"We needed to be getting straight As in our transition defense, and we were doing it at about a C-minus clip," Bennett said. "Against a team like Duke, that's not good enough.
"The better the opponent, the bigger the game, the little things get exposed, and I think [Duke] exposed where we were weak."
UVa's transition defense figures to be tested again Monday night. Under head coach Roy Williams, the Tar Heels look to run at every opportunity, and they're averaging 79.5 points per game. Four players average in double figures for UNC: guard Marcus Paige (14.2) center Kennedy Meeks (12.8), power forward Brice Johnson (11.8) and swingman Justin Jackson (10.0).
"We were able to learn some stuff from the Duke game that I think will help prepare us for Carolina, especially our transition defense," Williford said. "We gotta be better in that regard. Transition defense is huge, and then offensive rebounds. We gotta keep them off the glass."
UVa averages 10.9 offensive boards per game. The Heels, by comparison, average 15.5.
"They're one of the top two teams in the country in offensive rebounding," Williford said, "so we gotta block out and try our best to limit them to one-and-done."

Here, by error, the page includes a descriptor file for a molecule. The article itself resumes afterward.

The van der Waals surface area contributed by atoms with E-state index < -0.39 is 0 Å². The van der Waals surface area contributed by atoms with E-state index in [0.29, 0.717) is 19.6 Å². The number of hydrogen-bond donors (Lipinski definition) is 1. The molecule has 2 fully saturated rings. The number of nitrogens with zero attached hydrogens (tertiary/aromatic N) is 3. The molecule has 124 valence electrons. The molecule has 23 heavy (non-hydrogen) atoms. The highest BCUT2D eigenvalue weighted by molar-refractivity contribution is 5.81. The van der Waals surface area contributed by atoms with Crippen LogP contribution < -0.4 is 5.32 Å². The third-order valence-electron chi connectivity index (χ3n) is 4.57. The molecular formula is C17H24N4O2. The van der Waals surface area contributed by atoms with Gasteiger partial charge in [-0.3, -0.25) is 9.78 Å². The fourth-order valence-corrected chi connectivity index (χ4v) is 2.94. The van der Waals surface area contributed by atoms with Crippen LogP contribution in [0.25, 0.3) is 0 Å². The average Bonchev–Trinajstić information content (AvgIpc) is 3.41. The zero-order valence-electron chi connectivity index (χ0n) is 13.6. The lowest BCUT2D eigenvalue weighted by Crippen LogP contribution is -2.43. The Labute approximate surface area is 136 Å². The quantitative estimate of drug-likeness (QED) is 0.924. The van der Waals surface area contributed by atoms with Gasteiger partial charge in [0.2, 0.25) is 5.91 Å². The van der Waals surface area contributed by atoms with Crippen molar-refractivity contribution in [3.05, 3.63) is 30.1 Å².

Virginia grabbed 15 offensive rebounds against Duke and turned them into 17 second-chance points. Overall, though, it was not a memorable night for the Cavaliers offensively. Only two players scored in double figures -- redshirt junior guard Malcolm Brogdon (17 points) and Anderson (11) -- and only two made at least half of their field-goal attempts.
One was freshman forward Isaiah Wilkins (3 for 5), who came off the bench to contribute seven points and five rebounds in 14 minutes. The other was Perrantes, who also was 3 for 5 and finished with seven points.
Perrantes, a two-year starter, hit the only trey he attempted Saturday night, and Bennett wants him to look for his shot more. Only once this season, when he rang up a career-high 26 points in an overtime win over ACC rival Miami, has Perrantes scored in double figures. That's in part because he's often reluctant to shoot.
"We talked about that," Bennett said. "I think he needs to step in and let it go. He hit the big [3-pointer against Duke] and he's showed he's a good pressure shooter. We don't want him forcing or being something he's not, but to absolutely step in there and, when it's a rhythm shot, let it go."
In 2013-14, the Cavaliers dropped only two ACC games. The first was at Duke, the second at Maryland in the regular-season finale. The `Hoos won 13 straight games after losing in Durham. They bounced back from the loss in College Park to capture the ACC tournament for the first time since 1976.
How will this UVa team respond to its first setback of 2015?
"We'll find out," Bennett said Sunday. "Hopefully we'll be resilient. And there's no better way to test it than at Carolina in a game against that kind of competition on the road. So we'll have to be ready. I told the guys, it's about trying to play some of our best ball as we're heading into the stretch run of the season."
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A 1985 graduate of UVA, White worked at the Richmond Times-Dispatch until July 2009. He was honored six times as the state's Sportswriter of the Year.